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The Power of the OKR Framework
Goal-setting - Exponential Outputs - Team Alignment - 10x not 10%
Hello, I am Nicolas Bustamante. I’m an entrepreneur and I write about building successful startups.
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OKR stands for objectives and key results. It's a goal-setting framework to define and track goals and their outcomes. Andrew Grove, Intel's co-founder, introduced the concept and documented the methodology in his excellent book High Output Management. Legendary venture capitalist John Doerr, who previously worked at Intel, introduced the idea to many successful startups and wrote a reference book called Measure What Matters. Google co-founder Larry Page recognized in the foreword that: "OKRs have helped lead us to 10× growth, many times over." I have noticed firsthand how OKR can enhance the execution quality of a company. It makes the difference between a good and a great organization.
I value the concept of OKR because it creates alignment, which is a strong driver for success. As an organization grows, there is always a percentage of teams working on the wrong challenges without knowing it. They give their best to climb the wrong mountains, and OKR solves that. I also admire how OKR pushes people to think thoughtfully about the whole business. When every stakeholder understands the business and knows the key priorities, then the team is unstoppable. If you are not yet familiar with OKR, it looks something like this:
OKR example from a software company
Objective: Reach meaningful scale by achieving 5,000 software subscriptions/month.
KR1: 100K site visitors/month via technical and non-technical SEO.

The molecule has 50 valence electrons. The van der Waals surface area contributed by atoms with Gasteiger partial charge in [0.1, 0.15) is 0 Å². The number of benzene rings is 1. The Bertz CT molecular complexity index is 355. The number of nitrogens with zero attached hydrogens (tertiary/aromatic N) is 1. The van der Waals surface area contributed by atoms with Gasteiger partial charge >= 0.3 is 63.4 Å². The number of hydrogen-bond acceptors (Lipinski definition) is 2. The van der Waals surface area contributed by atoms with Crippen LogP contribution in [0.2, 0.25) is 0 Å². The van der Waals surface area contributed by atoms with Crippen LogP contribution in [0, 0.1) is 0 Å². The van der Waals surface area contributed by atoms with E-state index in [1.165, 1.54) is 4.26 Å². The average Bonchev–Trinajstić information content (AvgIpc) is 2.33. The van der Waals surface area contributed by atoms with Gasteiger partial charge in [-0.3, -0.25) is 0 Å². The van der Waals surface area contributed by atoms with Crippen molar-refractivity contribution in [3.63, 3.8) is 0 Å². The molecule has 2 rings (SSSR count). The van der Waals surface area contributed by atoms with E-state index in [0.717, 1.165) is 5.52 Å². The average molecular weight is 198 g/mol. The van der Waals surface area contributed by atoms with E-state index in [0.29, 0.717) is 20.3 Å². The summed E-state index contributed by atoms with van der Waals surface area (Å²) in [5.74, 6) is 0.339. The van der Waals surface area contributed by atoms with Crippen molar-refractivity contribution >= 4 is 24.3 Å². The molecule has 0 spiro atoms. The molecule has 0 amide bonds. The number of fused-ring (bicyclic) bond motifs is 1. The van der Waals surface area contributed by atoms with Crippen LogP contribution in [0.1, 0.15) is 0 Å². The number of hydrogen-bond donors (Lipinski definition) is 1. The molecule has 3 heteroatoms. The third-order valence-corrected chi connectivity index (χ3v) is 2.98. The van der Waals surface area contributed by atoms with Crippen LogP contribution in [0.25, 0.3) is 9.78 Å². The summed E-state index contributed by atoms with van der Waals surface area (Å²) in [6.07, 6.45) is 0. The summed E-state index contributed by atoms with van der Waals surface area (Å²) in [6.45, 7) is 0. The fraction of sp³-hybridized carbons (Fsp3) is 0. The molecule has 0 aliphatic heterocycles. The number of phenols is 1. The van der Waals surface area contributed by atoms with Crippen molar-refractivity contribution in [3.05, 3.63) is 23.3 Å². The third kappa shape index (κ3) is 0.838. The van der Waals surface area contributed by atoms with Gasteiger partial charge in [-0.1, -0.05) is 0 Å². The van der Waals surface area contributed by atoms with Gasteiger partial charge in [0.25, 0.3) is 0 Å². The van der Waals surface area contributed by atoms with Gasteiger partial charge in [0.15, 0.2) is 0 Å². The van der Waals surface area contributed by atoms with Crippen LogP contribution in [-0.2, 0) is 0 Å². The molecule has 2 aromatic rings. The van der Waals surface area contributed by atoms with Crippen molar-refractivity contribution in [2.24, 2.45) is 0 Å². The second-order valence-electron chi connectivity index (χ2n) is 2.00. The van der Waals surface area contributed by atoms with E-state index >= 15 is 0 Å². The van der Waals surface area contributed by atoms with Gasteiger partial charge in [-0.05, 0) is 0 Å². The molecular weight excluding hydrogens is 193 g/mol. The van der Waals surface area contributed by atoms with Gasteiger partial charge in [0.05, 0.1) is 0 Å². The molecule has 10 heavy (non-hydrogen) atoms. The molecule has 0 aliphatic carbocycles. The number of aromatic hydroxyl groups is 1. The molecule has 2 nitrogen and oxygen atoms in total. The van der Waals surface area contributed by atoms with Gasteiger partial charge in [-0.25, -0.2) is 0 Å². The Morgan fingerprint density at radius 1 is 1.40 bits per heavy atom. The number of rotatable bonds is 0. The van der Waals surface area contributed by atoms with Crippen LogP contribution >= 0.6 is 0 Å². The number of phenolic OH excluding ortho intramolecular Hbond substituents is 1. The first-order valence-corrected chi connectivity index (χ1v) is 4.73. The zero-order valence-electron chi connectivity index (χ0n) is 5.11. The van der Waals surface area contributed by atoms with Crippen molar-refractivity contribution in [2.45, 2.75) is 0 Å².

KR2: Improve funnel to achieve 5,000 subscriptions/month based on all site traffic.
KR3: Scale product and processes to support 5,000 subscriptions/month.
KR4: NPS above 90.
OKR example from a football team
Objective: Win the Super Bowl.
KR1: Passing attack amasses 300+ yards per game.
KR2: Defense allows fewer than 17 points per game.
KR3: Special-teams unit ranks in top 3 in punts return coverage.
Objectives are the "what." Objectives express goals and intents, are aggressive yet realistic, and must be unambiguous. Objectives are crucial because they communicate what the priorities are. I like using no more than three objectives per OKR to drive focus. It's often better to suppress an objective than to add one; less is more in this matter. I also like objectives that the team can quickly memorize to keep our priorities in mind. Real success comes when you can ask anyone at the coffee machine what the company’s objectives are.
Key results are the "how." Key results are measurable milestones describing a clear outcome with a number and a deadline. Key results are not tasks or activities; they described outcomes of different actions. Those key results can be committed or aspirational. Committed KR means that 100% achievement is expected. Most KR related to revenues or hiring are committed KR. Aspirational KRs are potentially unattainable because they are here to push organizations to new heights. It's about moving the organization to a new dimension. Aspirational KRs are valuable because you may come up short when you aim for the stars but still reach the moon. It can be hard to set up aspirational KR since it has the potential to discourage people who don't believe they're achievable. However, I have also noticed that challenging key results drive better performance than average KR. The reason being is that teams often limit themselves with mental barriers that block outstanding achievements.